Secretary of Education selected by one vote

Anna Cole, Staff Writer

Betsy DeVos became the new secretary of education yesterday when, for the first-time in history, the vice president cast the deciding vote. Mike Pence’s vote broke the Senate’s tie.

DeVos’ apparent struggle to answer many of the questions at her confirmation hearing, highlighted by her suggestion that guns can belong in schools, prompted senators at the hearing to ask for the confirmation to be pushed back and fueled the anger of public school supporters and teachers’ unions. Many see DeVos as one of the most controversial of Trump’s picks.

DeVos has a long history of supporting the privatizing and deregulating of the public-school system. Critics feel this could cripple the public education system.
She and Trump have both voiced their support of non-traditional schooling, such as vocational programs and for-profit universities. At the confirmation hearing DeVos struggled to answer questions about upholding the laws in place, such as the gainful employment law, to prevent for-profit colleges from committing fraud.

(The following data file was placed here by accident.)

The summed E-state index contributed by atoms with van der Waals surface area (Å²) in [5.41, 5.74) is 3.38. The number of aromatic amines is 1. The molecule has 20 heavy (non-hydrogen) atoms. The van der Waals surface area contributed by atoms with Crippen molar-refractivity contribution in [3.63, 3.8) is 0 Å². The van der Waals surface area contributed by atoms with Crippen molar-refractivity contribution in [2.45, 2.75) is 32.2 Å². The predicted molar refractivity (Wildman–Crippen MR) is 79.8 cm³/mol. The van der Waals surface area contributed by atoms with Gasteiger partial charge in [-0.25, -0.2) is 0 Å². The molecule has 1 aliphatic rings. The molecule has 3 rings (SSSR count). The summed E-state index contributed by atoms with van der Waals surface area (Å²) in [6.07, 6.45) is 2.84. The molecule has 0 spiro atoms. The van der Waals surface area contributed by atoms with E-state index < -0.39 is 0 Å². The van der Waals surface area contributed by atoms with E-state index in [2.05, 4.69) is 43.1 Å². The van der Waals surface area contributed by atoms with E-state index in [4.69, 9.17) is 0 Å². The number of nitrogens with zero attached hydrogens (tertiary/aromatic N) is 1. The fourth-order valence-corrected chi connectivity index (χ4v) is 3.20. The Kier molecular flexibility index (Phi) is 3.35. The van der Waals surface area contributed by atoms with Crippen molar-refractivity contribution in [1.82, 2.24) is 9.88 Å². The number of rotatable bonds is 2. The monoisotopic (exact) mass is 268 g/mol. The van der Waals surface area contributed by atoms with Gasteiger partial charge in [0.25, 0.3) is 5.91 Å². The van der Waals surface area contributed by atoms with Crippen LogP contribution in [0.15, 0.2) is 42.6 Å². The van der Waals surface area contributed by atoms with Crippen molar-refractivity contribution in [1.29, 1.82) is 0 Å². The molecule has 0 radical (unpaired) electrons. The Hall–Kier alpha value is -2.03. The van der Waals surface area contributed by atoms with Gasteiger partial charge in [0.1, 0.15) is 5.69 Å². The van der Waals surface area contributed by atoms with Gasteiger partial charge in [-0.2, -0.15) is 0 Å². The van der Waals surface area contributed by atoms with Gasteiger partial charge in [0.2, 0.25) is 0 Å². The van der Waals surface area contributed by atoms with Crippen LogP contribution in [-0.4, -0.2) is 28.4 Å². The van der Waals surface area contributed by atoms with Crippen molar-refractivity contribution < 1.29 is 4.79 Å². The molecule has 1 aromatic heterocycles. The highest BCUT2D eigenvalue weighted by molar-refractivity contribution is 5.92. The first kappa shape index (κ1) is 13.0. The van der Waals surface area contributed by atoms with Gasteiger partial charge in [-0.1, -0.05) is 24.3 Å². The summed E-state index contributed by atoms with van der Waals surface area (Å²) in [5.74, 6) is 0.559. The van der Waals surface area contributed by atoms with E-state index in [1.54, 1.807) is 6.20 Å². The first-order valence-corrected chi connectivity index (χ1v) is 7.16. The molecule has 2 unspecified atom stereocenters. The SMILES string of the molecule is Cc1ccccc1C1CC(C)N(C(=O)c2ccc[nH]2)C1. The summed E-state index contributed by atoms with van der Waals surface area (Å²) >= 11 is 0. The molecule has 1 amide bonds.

She lacks experience in handling a trillion-dollar loan budget, critics say, and has never needed to take out a student loan to pay for her schooling or that of her children. This perceived lack of experience with the public education system and higher education loans has raised concern about her ability to fulfill the duties of the position.

As with other Trump picks, DeVos is a conservative billionaire with a religious background. DeVos has donated around $200 million to the Republican Party over the years, and her family has indirect connections to a corporation that refinances student loans.

All of this, critics say, has made DeVos one of the most unusual and polarized of the Trump’s cabinet picks.

WSC Education Professor James Ossian said that he does not foresee much change to the higher education and public schools systems in Nebraska because DeVos’ plan of privatizing schools doesn’t make any sense for the mostly rural towns that make up the state.